Jeremy Whitley has been writing comics filled with action, humor, and strong female characters for over a decade, starting with his surprise hit Princeless in 2011. More recently, he and artist Jaime Noguchi have been collaborating on the trilogy School for Extraterrestrial Girls. The second volume is due out from Papercutz in November 2023. We talked to Whitley about the series and his plans for what amounts to a second launch, as the first volume came out during the early days of the COVID-19 pandemic.

But first, an update on another of Whitley’s titles: With Free Comic Book Day just around the corner, we asked him about the status of the Princeless franchise and in particular about the Princeless FCBD comic (see “‘Princeless’ Creators Ask Readers Not to Support FCBD Comic”) that he alleges Action Lab was planning to release without his approval. “Action Lab has not agreed to anything and has shown no care or concern about any of its creators or the state of public or retailer opinion about them,” Whitley said. “They continue to hold ours and dozens of other books hostage with no sign of remorse. As for the Free Comic Book Day story, as I understand it, Diamond Comics Distribution did have some concern over distributing a book for Free Comic Book Day while the legality of the publisher doing so was under dispute. I am not certain what the eventual end result of that is, but I do not think the book is coming out.” The link to the comic on the FCBD web page goes to a 404 page.

And now, on to the main event!

First of all, can you give us a quick idea of what School for Extraterrestrial Girls is about?
School for Extraterrestrial Girls is about a girl named Tara who discovers she’s an alien when she spontaneously combusts in the middle of class one day. She quickly finds out that everything about her life has been a lie and that her parents aren’t her parents at all, but kidnappers. She’s given the choice of either being sent back to her home planet (where she’s never been and knows nobody) or going to The School for Extraterrestrial Girls where she can learn to be a good Earthling.

Naturally, she chooses the second one, but that’s just the beginning. She finds herself living in a small space full of other aliens where she has to adapt to all these new surroundings while also learning who she really is – inside and out.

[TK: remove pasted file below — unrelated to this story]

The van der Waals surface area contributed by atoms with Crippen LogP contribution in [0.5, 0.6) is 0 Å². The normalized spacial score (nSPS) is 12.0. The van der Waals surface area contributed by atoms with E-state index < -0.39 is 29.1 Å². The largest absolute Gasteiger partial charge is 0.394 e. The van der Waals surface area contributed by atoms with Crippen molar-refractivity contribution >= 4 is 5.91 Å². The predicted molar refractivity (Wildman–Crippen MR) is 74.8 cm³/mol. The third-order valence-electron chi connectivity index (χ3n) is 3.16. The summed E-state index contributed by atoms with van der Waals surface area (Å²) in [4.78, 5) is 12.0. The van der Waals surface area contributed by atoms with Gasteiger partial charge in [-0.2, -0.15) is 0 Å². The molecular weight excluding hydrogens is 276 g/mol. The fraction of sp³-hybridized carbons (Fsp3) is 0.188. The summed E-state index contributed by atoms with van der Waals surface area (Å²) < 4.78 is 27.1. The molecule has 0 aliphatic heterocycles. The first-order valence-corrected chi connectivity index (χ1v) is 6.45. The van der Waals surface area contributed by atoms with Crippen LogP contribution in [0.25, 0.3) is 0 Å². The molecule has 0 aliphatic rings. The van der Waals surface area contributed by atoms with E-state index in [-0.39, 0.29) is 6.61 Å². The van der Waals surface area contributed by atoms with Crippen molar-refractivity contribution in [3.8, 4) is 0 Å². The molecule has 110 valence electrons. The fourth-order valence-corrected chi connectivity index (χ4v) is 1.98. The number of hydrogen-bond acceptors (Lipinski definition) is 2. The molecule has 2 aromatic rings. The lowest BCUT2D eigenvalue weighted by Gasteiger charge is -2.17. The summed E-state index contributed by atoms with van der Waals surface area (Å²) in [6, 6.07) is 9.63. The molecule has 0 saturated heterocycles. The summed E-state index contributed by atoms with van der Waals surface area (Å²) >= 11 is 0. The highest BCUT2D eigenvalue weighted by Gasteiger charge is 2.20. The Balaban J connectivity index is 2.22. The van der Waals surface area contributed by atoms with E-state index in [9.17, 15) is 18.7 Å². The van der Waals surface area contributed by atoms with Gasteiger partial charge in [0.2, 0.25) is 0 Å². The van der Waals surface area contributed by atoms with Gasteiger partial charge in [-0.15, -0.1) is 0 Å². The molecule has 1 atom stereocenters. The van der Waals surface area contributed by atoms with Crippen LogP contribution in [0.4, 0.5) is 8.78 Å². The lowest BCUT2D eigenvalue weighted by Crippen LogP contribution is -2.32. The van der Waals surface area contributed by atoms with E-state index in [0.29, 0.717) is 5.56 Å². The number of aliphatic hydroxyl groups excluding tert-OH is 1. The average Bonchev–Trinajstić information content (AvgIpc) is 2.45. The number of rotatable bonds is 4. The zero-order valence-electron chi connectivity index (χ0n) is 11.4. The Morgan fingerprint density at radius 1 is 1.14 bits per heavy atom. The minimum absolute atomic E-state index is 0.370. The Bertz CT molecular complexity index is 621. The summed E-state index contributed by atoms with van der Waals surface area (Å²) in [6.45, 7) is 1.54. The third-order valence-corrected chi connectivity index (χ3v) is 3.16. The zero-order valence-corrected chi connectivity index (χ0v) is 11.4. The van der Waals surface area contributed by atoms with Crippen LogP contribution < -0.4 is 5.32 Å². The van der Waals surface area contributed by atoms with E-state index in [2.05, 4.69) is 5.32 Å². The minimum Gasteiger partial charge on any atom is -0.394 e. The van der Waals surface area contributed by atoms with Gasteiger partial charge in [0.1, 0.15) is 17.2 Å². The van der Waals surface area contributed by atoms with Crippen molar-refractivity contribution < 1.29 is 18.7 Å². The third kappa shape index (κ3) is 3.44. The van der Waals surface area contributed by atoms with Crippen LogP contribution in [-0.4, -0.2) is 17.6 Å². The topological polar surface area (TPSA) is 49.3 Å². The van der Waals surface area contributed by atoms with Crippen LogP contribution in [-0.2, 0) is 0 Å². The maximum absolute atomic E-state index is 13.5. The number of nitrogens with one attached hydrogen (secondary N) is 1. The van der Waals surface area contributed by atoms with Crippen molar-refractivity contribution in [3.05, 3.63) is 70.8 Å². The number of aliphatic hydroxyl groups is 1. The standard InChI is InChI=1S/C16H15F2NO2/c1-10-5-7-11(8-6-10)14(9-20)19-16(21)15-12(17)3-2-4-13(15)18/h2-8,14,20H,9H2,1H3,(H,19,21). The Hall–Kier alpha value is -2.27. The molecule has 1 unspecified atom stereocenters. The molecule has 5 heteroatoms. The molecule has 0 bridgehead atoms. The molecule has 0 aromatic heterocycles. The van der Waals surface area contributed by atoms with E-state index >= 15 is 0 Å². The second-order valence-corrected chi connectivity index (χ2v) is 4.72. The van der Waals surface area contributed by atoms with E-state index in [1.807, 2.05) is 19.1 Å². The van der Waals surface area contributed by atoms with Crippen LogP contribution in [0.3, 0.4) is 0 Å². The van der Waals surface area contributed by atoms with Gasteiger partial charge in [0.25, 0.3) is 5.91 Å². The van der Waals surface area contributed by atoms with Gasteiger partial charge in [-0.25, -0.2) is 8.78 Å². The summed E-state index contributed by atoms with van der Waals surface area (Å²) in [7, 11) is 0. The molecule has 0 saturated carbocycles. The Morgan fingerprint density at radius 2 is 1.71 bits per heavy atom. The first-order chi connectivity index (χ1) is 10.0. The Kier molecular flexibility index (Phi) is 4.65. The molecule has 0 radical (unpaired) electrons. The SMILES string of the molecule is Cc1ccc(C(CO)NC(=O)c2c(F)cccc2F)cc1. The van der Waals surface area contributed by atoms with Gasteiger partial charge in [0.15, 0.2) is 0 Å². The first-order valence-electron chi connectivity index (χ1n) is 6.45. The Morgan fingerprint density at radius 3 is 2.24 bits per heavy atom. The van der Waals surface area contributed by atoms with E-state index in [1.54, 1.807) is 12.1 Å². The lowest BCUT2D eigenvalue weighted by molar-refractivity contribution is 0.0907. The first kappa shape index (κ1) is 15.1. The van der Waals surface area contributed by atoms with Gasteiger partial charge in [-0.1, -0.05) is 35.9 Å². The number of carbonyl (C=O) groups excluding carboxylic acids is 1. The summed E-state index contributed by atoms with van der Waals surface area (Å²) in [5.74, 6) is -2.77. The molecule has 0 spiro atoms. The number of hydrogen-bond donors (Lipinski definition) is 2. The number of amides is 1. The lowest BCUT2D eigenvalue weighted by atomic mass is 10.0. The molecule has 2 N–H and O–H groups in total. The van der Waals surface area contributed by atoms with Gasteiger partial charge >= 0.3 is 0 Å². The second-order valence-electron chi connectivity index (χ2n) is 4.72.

Did this book start out with the broader idea of a school for alien teens, or did it start with the character of Tara and grow from there?
You know, usually it starts with character for me, but this story was the rare example where the concept came first. I liked the idea of all of these girls who were all going through the most stressful time in their lives being thrown in here together and having to figure it all out at the same time. I mean, it’s basically like high school, but if you ended up rooming with a fairy, an anthropomorphic cat, and Cthulhu.

How did you and Jamie collaborate?
Jamie and I had gotten to know each other pretty well from tabling and hanging out at conventions and we decided we’d love to work on something together. I threw a bunch of half formed concepts I had at him and this was the one that sparked with him.

I think we work together well because we bring two very different but interestingly complementary aesthetics. Jamie has a bright and action packed Tokusatsu inspired aesthetic and I have this really character heavy, comedy and angst riddled sensibility. What you end up getting is giant monster fights where people are having important realizations about their feelings for one another and what’s better than that?

This seems like it could be a comic book.  Why did you choose to do it as a graphic novel?
I think the graphic novel market is where our potential fans are. It’s been very difficult to even get traditional comics publishers to think about making a monthly comic about teens for a YA audience. But Papercutz and Mad Cave have been excited about it from day one. They want to tell our story and reach new young audiences. I think if the comics business is going to survive, it’s going to be companies like Mad Cave that keep it going.

You are tackling some serious topics in this book, but you’re also putting in cool stuff like a special school for aliens.  How do you find the right balance of heartfelt and gee-whiz, so that your story reads like an action comic but also is grounded in real life?